By Jeff Wagner

MINNEAPOLIS (WCCO) – President Joe Biden and global leaders met in Scotland today to make a pledge to slow climate change. It’s a goal Minnesota leaders embarked on 16 years ago.

So we wanted to know, how is Minnesota reducing its carbon footprint? And how do we compare to other states?

READ MORE: How Technology Can Help Police Track Down Stolen Vehicles

From our homes, to our places of work, the fields that feed us, there’s an endless list of ways in which Minnesotans create greenhouse gases, which in turn impact climate change.

Which sector contributes the most greenhouse gas emissions in Minnesota?

“The largest sector contributing greenhouse cases in Minnesota is the transportation sector,” said Frank Kohlasch, climate director with the Minnesota Pollution Control Agency.

Traveling on the roads, rails, and by air accounts for roughly 25% of Minnesota’s greenhouse gas emissions. Generating electricity comes in second place, followed by agriculture and forestry. Industrial, residential, commercial, and waste round out the list.

Reducing the carbon footprint in all of those categories is a mission state lawmakers started back in 2005 through the Next Generation Energy Act. The goal was to reduce Minnesota’s carbon footprint by 80% by 2050. Unfortunately, new data from the MPCA shows the state is not on track to meet it.

“In fact in 2018 and 2019 we actually saw the emissions go up in Minnesota,” said Kohlasch, adding that a spike in natural gas usage in the industrial sector as well as homes and commercial properties is part of the blame. There are solutions on the horizon.

“We’re really excited about the Natural Gas Innovation Act, which was also passed in 2021, to remove carbon from the natural gas that we use in our buildings in Minnesota,” said Kohlasch.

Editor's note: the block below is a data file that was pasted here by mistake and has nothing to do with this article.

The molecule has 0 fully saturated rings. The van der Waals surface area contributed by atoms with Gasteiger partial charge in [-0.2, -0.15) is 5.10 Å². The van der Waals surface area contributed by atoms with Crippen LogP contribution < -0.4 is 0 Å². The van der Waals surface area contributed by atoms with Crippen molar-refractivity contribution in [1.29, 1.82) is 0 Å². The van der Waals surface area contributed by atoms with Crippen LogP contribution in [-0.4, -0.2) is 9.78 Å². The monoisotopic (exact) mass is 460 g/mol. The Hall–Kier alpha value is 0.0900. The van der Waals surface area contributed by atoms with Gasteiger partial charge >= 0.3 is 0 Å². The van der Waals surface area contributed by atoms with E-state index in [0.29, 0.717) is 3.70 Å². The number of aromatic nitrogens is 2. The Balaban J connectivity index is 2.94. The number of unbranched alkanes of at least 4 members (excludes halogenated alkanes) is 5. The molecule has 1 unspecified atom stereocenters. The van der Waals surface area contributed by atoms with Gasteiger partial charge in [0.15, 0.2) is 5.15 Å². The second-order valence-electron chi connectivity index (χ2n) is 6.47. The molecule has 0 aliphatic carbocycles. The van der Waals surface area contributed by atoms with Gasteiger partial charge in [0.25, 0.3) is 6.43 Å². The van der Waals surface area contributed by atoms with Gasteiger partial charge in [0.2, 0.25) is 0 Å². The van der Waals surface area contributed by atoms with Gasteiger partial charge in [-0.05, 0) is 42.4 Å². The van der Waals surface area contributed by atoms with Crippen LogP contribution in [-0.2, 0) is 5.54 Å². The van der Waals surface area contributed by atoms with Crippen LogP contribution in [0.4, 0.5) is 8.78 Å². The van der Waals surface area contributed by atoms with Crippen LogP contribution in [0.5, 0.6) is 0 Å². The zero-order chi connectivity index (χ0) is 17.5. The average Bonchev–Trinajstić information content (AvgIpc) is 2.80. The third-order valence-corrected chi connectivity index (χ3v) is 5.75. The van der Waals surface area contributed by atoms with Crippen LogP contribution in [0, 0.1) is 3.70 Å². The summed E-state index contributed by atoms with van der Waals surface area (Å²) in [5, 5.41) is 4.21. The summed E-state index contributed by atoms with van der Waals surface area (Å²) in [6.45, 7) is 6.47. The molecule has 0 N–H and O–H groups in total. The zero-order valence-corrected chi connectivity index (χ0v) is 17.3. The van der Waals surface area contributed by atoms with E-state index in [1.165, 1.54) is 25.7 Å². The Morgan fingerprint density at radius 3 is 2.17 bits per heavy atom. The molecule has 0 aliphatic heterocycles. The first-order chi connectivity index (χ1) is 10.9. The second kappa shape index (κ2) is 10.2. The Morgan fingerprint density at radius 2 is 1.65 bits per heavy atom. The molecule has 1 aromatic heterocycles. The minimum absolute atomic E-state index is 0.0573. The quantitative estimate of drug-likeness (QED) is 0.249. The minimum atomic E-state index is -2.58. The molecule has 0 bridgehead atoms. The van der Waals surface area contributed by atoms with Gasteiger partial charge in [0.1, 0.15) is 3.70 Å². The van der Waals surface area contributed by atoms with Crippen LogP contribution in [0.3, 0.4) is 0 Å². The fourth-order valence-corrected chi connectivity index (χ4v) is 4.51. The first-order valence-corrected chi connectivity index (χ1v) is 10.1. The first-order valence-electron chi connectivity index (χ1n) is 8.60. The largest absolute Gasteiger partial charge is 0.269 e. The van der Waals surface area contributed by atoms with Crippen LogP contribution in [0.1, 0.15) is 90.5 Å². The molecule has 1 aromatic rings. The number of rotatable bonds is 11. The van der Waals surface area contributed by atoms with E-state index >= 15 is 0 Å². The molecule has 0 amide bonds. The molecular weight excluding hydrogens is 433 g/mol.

READ MORE: Wisconsin's Gov. Tony Evers Vetoes GOP Abortion Bills

Minnesota is making progress in some areas. Greenhouse gas emissions from generating electricity have dropped almost 30% from 2005-2018, in part thanks to solar and wind energy in the state. Transpiration emissions have dropped more modestly at 7%, mostly due to fuel economy standards. Kohlasch said despite the growing usage of electric cars, people continue to buy large vehicles with lower fuel economy.

How does Minnesota’s carbon footprint rank compare to maybe some other states?

“Different states do our calculation and our accounting differently, but looking at some of the data that we have available, especially for the upper Midwest, we’re right in the middle of the pack,” Kohlasch said.

Minnesota puts out 92.7 metric tons of carbon dioxide emissions, which ranks 21st, according to the U.S. Energy Information Administration.

Wisconsin is slightly ahead in 18th place at 101.4 metric tons.

Where Minnesota falls on that list isn’t the MPCA’s priority. The focus is on keeping the carbon footprint trending downward and at a much faster rate.

“We can do this if we all work together and we all understand that we all have a role to play and that we will all be impacted by climate change in one way or another,” Kohlasch said.

A few ways you can be more climate conscious include knowing where your electricity comes from in order to access wind or solar energy. You can also opt to walk, bike, or take public transit if possible.

MORE NEWS: Man Who Protested Potter Trial Judge Charged With Harassment, Arrested In Wisconsin

Jeff Wagner